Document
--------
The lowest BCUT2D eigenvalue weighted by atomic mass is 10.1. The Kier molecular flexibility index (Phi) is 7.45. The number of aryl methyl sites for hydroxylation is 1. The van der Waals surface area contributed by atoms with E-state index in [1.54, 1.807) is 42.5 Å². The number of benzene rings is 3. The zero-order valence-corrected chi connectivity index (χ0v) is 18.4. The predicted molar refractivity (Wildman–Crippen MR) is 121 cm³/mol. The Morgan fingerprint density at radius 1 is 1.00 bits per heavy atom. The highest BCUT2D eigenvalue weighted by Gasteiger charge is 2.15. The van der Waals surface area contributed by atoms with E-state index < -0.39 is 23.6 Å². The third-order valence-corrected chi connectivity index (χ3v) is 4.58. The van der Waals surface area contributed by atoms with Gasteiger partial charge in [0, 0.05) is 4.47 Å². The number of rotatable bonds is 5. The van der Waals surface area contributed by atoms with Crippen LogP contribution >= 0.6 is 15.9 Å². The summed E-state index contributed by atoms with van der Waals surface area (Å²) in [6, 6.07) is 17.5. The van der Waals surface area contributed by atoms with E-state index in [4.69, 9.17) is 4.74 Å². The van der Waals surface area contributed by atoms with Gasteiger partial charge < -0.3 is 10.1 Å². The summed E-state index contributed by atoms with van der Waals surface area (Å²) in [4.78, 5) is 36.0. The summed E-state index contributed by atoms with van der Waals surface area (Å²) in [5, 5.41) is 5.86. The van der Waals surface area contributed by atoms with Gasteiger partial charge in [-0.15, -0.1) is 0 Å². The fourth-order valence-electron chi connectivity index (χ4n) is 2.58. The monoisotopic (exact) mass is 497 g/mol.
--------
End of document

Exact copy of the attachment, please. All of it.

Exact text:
The lowest BCUT2D eigenvalue weighted by atomic mass is 10.1. The Kier molecular flexibility index (Phi) is 7.45. The number of aryl methyl sites for hydroxylation is 1. The van der Waals surface area contributed by atoms with E-state index in [1.54, 1.807) is 42.5 Å². The number of benzene rings is 3. The zero-order valence-corrected chi connectivity index (χ0v) is 18.4. The predicted molar refractivity (Wildman–Crippen MR) is 121 cm³/mol. The Morgan fingerprint density at radius 1 is 1.00 bits per heavy atom. The highest BCUT2D eigenvalue weighted by Gasteiger charge is 2.15. The van der Waals surface area contributed by atoms with E-state index < -0.39 is 23.6 Å². The third-order valence-corrected chi connectivity index (χ3v) is 4.58. The van der Waals surface area contributed by atoms with Gasteiger partial charge in [0, 0.05) is 4.47 Å². The number of rotatable bonds is 5. The van der Waals surface area contributed by atoms with Crippen LogP contribution >= 0.6 is 15.9 Å². The summed E-state index contributed by atoms with van der Waals surface area (Å²) in [6, 6.07) is 17.5. The van der Waals surface area contributed by atoms with E-state index in [4.69, 9.17) is 4.74 Å². The van der Waals surface area contributed by atoms with Gasteiger partial charge < -0.3 is 10.1 Å². The summed E-state index contributed by atoms with van der Waals surface area (Å²) in [4.78, 5) is 36.0. The summed E-state index contributed by atoms with van der Waals surface area (Å²) in [5, 5.41) is 5.86. The van der Waals surface area contributed by atoms with Gasteiger partial charge in [-0.15, -0.1) is 0 Å². The fourth-order valence-electron chi connectivity index (χ4n) is 2.58. The monoisotopic (exact) mass is 497 g/mol.